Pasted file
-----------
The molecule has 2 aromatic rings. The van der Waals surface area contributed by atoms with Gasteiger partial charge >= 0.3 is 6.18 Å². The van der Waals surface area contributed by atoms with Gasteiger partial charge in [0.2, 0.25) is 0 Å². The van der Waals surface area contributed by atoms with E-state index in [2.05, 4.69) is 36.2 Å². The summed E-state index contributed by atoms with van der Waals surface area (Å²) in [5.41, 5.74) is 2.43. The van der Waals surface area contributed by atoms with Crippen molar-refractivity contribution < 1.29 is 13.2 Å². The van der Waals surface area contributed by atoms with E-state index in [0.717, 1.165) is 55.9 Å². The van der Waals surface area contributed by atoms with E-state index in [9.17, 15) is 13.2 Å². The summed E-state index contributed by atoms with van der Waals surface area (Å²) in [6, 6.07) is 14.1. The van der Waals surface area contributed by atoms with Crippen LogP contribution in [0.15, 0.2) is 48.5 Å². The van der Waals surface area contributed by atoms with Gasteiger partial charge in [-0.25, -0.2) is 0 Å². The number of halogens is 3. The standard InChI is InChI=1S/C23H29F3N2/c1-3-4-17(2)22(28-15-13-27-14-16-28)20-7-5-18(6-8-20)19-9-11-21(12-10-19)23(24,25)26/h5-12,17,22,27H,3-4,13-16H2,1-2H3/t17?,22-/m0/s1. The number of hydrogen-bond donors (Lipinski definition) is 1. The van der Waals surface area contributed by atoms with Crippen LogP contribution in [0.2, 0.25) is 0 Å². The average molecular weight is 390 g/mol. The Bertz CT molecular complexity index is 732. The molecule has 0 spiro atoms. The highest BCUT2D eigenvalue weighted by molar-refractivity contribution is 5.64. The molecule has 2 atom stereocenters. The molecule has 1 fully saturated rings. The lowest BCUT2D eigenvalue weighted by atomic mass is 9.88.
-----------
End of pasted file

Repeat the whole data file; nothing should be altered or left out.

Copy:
The molecule has 2 aromatic rings. The van der Waals surface area contributed by atoms with Gasteiger partial charge >= 0.3 is 6.18 Å². The van der Waals surface area contributed by atoms with Gasteiger partial charge in [0.2, 0.25) is 0 Å². The van der Waals surface area contributed by atoms with E-state index in [2.05, 4.69) is 36.2 Å². The summed E-state index contributed by atoms with van der Waals surface area (Å²) in [5.41, 5.74) is 2.43. The van der Waals surface area contributed by atoms with Crippen molar-refractivity contribution < 1.29 is 13.2 Å². The van der Waals surface area contributed by atoms with E-state index in [0.717, 1.165) is 55.9 Å². The van der Waals surface area contributed by atoms with E-state index in [9.17, 15) is 13.2 Å². The summed E-state index contributed by atoms with van der Waals surface area (Å²) in [6, 6.07) is 14.1. The van der Waals surface area contributed by atoms with Crippen LogP contribution in [0.15, 0.2) is 48.5 Å². The van der Waals surface area contributed by atoms with Gasteiger partial charge in [-0.25, -0.2) is 0 Å². The number of halogens is 3. The standard InChI is InChI=1S/C23H29F3N2/c1-3-4-17(2)22(28-15-13-27-14-16-28)20-7-5-18(6-8-20)19-9-11-21(12-10-19)23(24,25)26/h5-12,17,22,27H,3-4,13-16H2,1-2H3/t17?,22-/m0/s1. The number of hydrogen-bond donors (Lipinski definition) is 1. The van der Waals surface area contributed by atoms with Crippen LogP contribution in [0.2, 0.25) is 0 Å². The average molecular weight is 390 g/mol. The Bertz CT molecular complexity index is 732. The molecule has 0 spiro atoms. The highest BCUT2D eigenvalue weighted by molar-refractivity contribution is 5.64. The molecule has 2 atom stereocenters. The molecule has 1 fully saturated rings. The lowest BCUT2D eigenvalue weighted by atomic mass is 9.88.